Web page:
Recently, public company boards are facing increasing scrutiny and greater expectations from various stakeholders, particularly in light of society’s elevated concerns regarding corporate culture, gender equality and climate change and sustainability. In its report entitled “2019 Global & Regional Trends in Corporate Governance” (the Report), Russell Reynolds Associates noted that in 2019 “[t]he demand for board quality, effectiveness, and accountability to shareholders will continue to accelerate across all global markets.”  The Report discussed five major global trends that are expected to define the corporate governance landscape in 2019:

  • Improved board quality and composition continues to be the essence of corporate governance. Shareholders will continue to prefer a board that is independent, diverse, competent and subject to regular review, and push for enhancing board succession. In 2019, companies should expect shareholders to increasingly vote against the nominating committee chair if the board has no female members. With a greater focus on the board’s competencies, there will be a continued push for greater disclosure of the skills and experiences of directors relating to the company’s industry and strategy. Additionally, there is also pressure, predominantly from U.S. institutional investors, to ensure that effective board succession and evaluation practices are in place, including employing independent firms to assess board quality and effectiveness. In Canada, almost 40% of TSX-listed companies have no women on board, and beginning in 2019, proxy advisor firms, such as Institutional Shareholder Services, recommend withholding votes for directors involved in nominations for widely institutionally-held TSX-listed companies that have no gender diversity policies nor female representation on board. Furthermore, while the Canadian Securities Administrators’ instruments and policies relating to diversity speak only to gender diversity, large investors are beginning to focus on a broader level, including race and ethnicity diversity.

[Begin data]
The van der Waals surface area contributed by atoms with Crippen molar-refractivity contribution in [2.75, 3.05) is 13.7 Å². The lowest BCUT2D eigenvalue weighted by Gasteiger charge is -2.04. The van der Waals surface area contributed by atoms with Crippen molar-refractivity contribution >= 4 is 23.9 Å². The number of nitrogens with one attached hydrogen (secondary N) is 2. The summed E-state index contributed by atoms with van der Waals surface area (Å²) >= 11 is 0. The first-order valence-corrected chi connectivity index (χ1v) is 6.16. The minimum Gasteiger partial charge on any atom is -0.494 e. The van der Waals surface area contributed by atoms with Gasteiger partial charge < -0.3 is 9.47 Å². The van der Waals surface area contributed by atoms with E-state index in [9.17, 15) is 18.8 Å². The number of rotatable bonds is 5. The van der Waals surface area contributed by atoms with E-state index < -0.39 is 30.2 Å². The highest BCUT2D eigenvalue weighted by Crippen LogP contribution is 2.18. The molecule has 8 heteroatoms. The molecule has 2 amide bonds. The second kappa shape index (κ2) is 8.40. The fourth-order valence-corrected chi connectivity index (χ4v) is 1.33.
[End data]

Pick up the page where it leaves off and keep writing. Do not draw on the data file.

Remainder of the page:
• Greater emphasis on the oversight of corporate culture. Culture and reputation are significant factors in shaping the value of a company. In assessing a company’s culture, shareholders will continue to be interested in understanding how the board interacts with management, including the mechanisms in place to identify potential issues.
  • Prioritizing long-termism over shareholder primacy. Corporations are considering the demands and values of a broader set of stakeholders and incessant environment, social and governance (ESG) changes are moving corporations away from the theory of shareholder primacy. This switch follows the growing desire of institutional investors to actively collaborate with various stakeholders in an effort to produce long-term, sustainable growth.